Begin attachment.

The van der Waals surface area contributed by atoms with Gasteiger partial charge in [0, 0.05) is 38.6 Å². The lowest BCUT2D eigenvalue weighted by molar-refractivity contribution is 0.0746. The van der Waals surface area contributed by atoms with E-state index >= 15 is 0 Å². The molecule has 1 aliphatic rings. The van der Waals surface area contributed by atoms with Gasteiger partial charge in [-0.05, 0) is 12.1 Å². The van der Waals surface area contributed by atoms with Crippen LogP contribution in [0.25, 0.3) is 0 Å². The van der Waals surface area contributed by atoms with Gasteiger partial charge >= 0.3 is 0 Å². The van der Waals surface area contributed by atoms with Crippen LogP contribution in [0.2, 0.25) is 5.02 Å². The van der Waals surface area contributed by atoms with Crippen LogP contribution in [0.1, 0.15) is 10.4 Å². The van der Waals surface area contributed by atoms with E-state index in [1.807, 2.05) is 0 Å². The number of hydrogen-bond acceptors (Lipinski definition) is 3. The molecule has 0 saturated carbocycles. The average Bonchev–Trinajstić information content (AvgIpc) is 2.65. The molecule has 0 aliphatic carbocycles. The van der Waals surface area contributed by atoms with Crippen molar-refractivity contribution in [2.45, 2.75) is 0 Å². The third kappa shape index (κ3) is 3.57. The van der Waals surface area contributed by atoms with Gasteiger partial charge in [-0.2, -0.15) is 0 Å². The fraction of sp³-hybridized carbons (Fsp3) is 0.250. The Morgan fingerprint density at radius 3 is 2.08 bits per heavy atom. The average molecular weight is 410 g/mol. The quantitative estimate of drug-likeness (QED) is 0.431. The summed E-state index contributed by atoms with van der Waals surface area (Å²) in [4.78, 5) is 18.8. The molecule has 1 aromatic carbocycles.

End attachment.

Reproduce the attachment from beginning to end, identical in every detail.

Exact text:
The van der Waals surface area contributed by atoms with Gasteiger partial charge in [0, 0.05) is 38.6 Å². The lowest BCUT2D eigenvalue weighted by molar-refractivity contribution is 0.0746. The van der Waals surface area contributed by atoms with E-state index >= 15 is 0 Å². The molecule has 1 aliphatic rings. The van der Waals surface area contributed by atoms with Gasteiger partial charge in [-0.05, 0) is 12.1 Å². The van der Waals surface area contributed by atoms with Crippen LogP contribution in [0.25, 0.3) is 0 Å². The van der Waals surface area contributed by atoms with Gasteiger partial charge >= 0.3 is 0 Å². The van der Waals surface area contributed by atoms with Crippen LogP contribution in [0.2, 0.25) is 5.02 Å². The van der Waals surface area contributed by atoms with Crippen LogP contribution in [0.1, 0.15) is 10.4 Å². The van der Waals surface area contributed by atoms with E-state index in [1.807, 2.05) is 0 Å². The number of hydrogen-bond acceptors (Lipinski definition) is 3. The molecule has 0 saturated carbocycles. The average Bonchev–Trinajstić information content (AvgIpc) is 2.65. The molecule has 0 aliphatic carbocycles. The van der Waals surface area contributed by atoms with Crippen molar-refractivity contribution in [2.45, 2.75) is 0 Å². The third kappa shape index (κ3) is 3.57. The van der Waals surface area contributed by atoms with Gasteiger partial charge in [-0.2, -0.15) is 0 Å². The fraction of sp³-hybridized carbons (Fsp3) is 0.250. The Morgan fingerprint density at radius 3 is 2.08 bits per heavy atom. The average molecular weight is 410 g/mol. The quantitative estimate of drug-likeness (QED) is 0.431. The summed E-state index contributed by atoms with van der Waals surface area (Å²) in [4.78, 5) is 18.8. The molecule has 1 aromatic carbocycles.